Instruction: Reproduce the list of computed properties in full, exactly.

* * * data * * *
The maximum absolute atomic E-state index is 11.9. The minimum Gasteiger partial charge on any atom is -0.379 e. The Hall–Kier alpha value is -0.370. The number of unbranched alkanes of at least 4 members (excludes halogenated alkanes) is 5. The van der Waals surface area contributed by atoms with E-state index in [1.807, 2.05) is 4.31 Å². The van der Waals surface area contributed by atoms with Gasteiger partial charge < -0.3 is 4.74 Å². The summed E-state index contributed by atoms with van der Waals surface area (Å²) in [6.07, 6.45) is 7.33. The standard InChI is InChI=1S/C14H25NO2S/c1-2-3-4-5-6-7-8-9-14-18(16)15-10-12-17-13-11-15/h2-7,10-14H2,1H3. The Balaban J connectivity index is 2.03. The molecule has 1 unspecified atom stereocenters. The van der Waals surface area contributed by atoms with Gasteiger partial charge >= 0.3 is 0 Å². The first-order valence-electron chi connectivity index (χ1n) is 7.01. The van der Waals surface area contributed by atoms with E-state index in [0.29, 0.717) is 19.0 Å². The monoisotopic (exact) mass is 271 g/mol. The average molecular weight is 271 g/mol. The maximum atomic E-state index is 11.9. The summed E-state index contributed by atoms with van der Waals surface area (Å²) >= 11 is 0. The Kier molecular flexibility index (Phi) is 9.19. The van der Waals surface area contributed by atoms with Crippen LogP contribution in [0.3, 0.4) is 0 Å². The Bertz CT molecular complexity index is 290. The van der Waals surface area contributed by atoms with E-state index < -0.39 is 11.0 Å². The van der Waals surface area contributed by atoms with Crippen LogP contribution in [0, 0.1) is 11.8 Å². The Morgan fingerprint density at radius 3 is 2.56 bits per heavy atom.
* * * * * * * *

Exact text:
The maximum absolute atomic E-state index is 11.9. The minimum Gasteiger partial charge on any atom is -0.379 e. The Hall–Kier alpha value is -0.370. The number of unbranched alkanes of at least 4 members (excludes halogenated alkanes) is 5. The van der Waals surface area contributed by atoms with E-state index in [1.807, 2.05) is 4.31 Å². The van der Waals surface area contributed by atoms with Gasteiger partial charge < -0.3 is 4.74 Å². The summed E-state index contributed by atoms with van der Waals surface area (Å²) in [6.07, 6.45) is 7.33. The standard InChI is InChI=1S/C14H25NO2S/c1-2-3-4-5-6-7-8-9-14-18(16)15-10-12-17-13-11-15/h2-7,10-14H2,1H3. The Balaban J connectivity index is 2.03. The molecule has 1 unspecified atom stereocenters. The van der Waals surface area contributed by atoms with Gasteiger partial charge >= 0.3 is 0 Å². The first-order valence-electron chi connectivity index (χ1n) is 7.01. The van der Waals surface area contributed by atoms with E-state index in [0.29, 0.717) is 19.0 Å². The monoisotopic (exact) mass is 271 g/mol. The average molecular weight is 271 g/mol. The maximum atomic E-state index is 11.9. The summed E-state index contributed by atoms with van der Waals surface area (Å²) >= 11 is 0. The Kier molecular flexibility index (Phi) is 9.19. The van der Waals surface area contributed by atoms with Crippen LogP contribution in [0.3, 0.4) is 0 Å². The Bertz CT molecular complexity index is 290. The van der Waals surface area contributed by atoms with E-state index < -0.39 is 11.0 Å². The van der Waals surface area contributed by atoms with Crippen LogP contribution in [0, 0.1) is 11.8 Å². The Morgan fingerprint density at radius 3 is 2.56 bits per heavy atom.